Woody Allen Films: What's Up, Tiger Lily? - Take the Money & Run Bananas - Everything You Always Wanted to Know About Sex* (*But Were Afraid to Ask) - Sleeper - Love & Death - Annie Hall - Interiors - Manhattan - Stardust Memories - A Midsummer Night's Sex Comedy - Zelig - Broadway Danny Rose - The Purple Rose of Cairo - Hannah & Her Sisters - Radio Days - September - Another Woman - Crimes & Misdemeanors - Alice - Shadows & Fog - Husbands & Wives - Manhattan Murder Mystery - Don't Drink the Water - Bullets Over Broadway - Mighty Aphrodite - Everyone Says I Love You - Deconstructing Harry - Celebrity - Sweet & Lowdown - Small Times Crook - The Curse of the Jade Scorpion - Hollywood Ending - Anything Else - Melinda & Melinda - Match Point - Scoop - Cassandra's Dream - Vicky Cristina Barcelona - Whatever Works - You Will Meet a Tall Dark Stranger - Midnight in Paris - To Rome with Love - Blue Jasmine - Magic in the Moonlight - Irrational Man - (Cafe Society) - (Wonder Wheel)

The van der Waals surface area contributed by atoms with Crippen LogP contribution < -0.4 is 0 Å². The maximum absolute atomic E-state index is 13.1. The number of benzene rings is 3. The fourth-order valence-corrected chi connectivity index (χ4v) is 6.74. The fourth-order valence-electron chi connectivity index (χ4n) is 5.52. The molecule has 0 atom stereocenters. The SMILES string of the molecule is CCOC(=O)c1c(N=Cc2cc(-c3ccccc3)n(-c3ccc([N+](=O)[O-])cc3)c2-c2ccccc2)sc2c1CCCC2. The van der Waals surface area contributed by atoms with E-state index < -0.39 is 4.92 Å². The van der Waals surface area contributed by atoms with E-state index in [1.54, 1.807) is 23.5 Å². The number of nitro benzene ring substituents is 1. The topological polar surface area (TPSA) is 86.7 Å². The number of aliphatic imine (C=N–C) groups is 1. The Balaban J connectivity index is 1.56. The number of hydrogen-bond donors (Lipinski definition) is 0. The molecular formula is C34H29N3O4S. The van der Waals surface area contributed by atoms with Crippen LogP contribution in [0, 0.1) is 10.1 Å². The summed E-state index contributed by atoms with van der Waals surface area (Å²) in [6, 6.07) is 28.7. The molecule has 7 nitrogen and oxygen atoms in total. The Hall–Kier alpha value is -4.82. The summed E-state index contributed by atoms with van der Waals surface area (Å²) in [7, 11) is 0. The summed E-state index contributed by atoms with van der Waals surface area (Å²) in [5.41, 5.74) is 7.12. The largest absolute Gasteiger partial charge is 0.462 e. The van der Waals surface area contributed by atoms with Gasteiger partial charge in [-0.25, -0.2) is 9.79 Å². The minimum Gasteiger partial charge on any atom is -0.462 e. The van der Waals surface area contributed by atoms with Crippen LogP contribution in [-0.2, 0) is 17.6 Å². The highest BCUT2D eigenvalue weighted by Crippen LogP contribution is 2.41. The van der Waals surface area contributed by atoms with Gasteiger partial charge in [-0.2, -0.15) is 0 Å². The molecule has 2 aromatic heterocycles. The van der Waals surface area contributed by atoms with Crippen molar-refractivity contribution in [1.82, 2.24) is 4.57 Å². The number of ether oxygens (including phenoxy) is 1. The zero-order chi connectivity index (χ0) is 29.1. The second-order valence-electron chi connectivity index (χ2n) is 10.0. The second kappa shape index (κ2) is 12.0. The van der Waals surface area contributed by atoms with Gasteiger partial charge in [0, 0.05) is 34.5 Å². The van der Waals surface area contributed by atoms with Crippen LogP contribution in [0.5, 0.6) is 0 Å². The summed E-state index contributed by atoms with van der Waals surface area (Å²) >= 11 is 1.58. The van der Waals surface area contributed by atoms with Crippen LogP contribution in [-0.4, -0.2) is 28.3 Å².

The Auteurs #24: Woody Allen: Pt. 1 - Pt. 2 - Pt. 3 - Pt. 4

Francis Ford Coppola Films: Dementia 13 - (You're a Big Boy Now) - (Finian's Rainbow) - (The Rain People) - The Godfather - The Conversation - The Godfather Pt. II - Apocalypse Now/Apocalypse Now Redux - One from the Heart - The Outsiders - Rumble Fish - The Cotton Club - (Peggy Sue Got Married) - (Captain EO) - (Garden of Stone) - (Tucker: A Man and his Dreams) - The Godfather Pt. III - Bram Stoker’s Dracula - Tetro

© thevoid99 2010


Amalia said...

Any idea what is the name of the opera that plays in "Life Lessons"? Thanks!

thevoid99 said...

I don't know. I'm not an opera buff. I'm at the film's IMDB page but they're not really accurate. Plus, the only thing I can think of at the page that has any opera ties is Puccini.

That's all I think I can give you. Thanks for commenting.